As if discovering our infertility, and the fact that IVF is against the Catholic religion, was not difficult enough, I have been a teacher in the state of Pennsylvania for about 15 years. If you know anything about the education profession in PA, you know that public school teaching jobs are EXTREMELY competitive, and getting one usually means you know someone. Therefore, many of the Catholic teachers (and very few non-Catholics) divert to the Catholic schools in the area (at least in my region, because there are MANY Catholic schools). At this point, I have worked as a teacher in Catholic schools and within Intermediate units (which place you in various public school districts to teach your specialized subject, such as English as a Second Language) in the state of Pennsylvania, but my only experience working directly for a public school, as a teacher (I had other jobs within public schools in PA) was in Virginia (it is much easier to get a teaching job there). Out of all of teaching experience combined, I found that it was the Catholic teaching jobs that were the worst.

One big "eye opener," or something that became apparent, for me, was that Catholic schools do not treat their teachers well, and they highly underpay their teachers. Additionally, resources for the Catholic schools are lacking, even though the Catholic church organization is one of the richest organizations in the world.

Realization Number One: I was better off substitute teaching at a public school than working part-time as a regular teacher at a Catholic school.

When I was employed as a part-time teacher, I was driving 55 minutes to/from work each way, and I had absolutely no benefits. Around the same time, Pennsylvania imposed a law that if you substitute teach in a public school district, you could contribute to PSERS, which is retirement. Therefore, I was better off substitute teaching within a public school, rather than working part-time at this Catholic school. After the gas cost was calculated into the low pay, I was probably making the same as a substitute teacher at a public school district (in western PA, substitute teachers only make about $75-100 per day, depending on the district). Additionally, at my school, I was dealing with a "trouble-making" teacher, who was skilled at manipulation, and making up lies about me. Furthermore, it is the Catholic schools who do not provide resources for their teachers, so teachers frequently spend a lot of their low salaries on resources for their students, and administrators and other teachers are still asking you for money every week (whether it is for charity, a co-worker's birthday, or some other event), but if you were like me, working part-time, if you contributed every time someone asked, you probably would not be making ANY money.

Realization Number Two: Catholic schools create positions that are loaded with too many subjects, so they are able to save money, and overwork these teachers. These positions are not worth your time, as they are low paying, and if your administrator is one who does not support the teachers, or have any discipline imposed, then GET OUT NOW! If you believe in yourself, you are a hard worker, and a good person/teacher, you can find something better!

Realization Number Three: Your donation money could possibly be contributed to the lawyer fees of the priests who have been brought up on charges of things such as child molestation. Do you know where your money is truly going? It does not seem to be going to the schools.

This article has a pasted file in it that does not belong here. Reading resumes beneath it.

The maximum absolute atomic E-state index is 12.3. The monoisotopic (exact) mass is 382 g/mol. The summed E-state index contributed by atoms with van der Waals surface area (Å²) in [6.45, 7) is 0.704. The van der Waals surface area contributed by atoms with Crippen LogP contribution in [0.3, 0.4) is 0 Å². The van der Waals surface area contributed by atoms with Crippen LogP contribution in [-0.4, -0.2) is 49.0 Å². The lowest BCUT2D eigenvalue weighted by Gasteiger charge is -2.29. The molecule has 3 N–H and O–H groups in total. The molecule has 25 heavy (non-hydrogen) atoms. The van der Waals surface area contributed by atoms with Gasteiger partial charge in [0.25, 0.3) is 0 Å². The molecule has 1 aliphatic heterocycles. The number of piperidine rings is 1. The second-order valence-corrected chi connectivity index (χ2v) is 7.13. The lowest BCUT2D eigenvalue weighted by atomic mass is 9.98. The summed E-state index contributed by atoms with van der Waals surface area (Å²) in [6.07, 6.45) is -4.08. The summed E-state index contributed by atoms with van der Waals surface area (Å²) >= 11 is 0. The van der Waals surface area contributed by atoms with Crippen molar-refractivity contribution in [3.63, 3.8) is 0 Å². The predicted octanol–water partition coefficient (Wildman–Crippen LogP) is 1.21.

My Decision about "my" Faith

My decision about "my faith," or, the faith that was chosen for me, is that I am ready for a change, and I think my family is too. We still believe it God, and we still intend to pray and worship, but we will be seeking a new denomination of Christianity, and when we find the church that feels right for us, as a family, then, we will consider converting our religion. In the U.S., there is a right for all citizens to have "the freedom of religion," but now it is a matter of choosing the right one for us.

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© 2016 LouiseTeach

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      LouiseTeach 17 months ago

      Flori-Die from Missiour-I- As a school teacher AND a foster/adoptive parent, I want you to know that there ARE good foster families in the world. I understand that there are also bad ones, but in our case, it was our daughter's biological parents who did all of those bad things to her. I am SO sorry that you had to go through all of that when you were young (no one should have to go through that), and I am glad that the Catholic church helped you. I realize it does many good things, but it is just not for me anymore. My husband and I have been through a lot, straining our relationship with God, but we DO still believe in HIM, and I do NOT blame anything on GOD. I believe everything happens for a reason, good or bad, and that many of the very bad things should be blamed on the devil's works.

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      Flori-Die from Missour-I 17 months ago

      Hello

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      Flori-Die from Missour-I 17 months ago

      In my case, the church saved my life several times. I come from a family that has morals that would make a sewer rat blush. As a result, I was placed in a foster home with even shadier morals. After years of being beaten down and degraded, the man tried to molest me, but because of what the church had taught me, I knew that was wrong, and reported him. He was not arrested, but I was taken out of there, and escaped those horrific St. Louis public schools by being sent to a Catholic school, from which I eventually graduated.

      I have a hard time believing in God, because of all the atrocities done in His name, and He just ignores it like St. Louis cops ignore black-on-black crime. Yes, the Catholic church is not perfect, but they have done a lot of good as well as a lot of bad. Protestants who like to blast Catholics can take a good look at what they did to the Native Americans, versus how Catholics at least didn't annihilate the natives of Central and South America.

      I sincerely hope the church can get itself together. I blame its ills not on them, but on the indifferent God who they worship.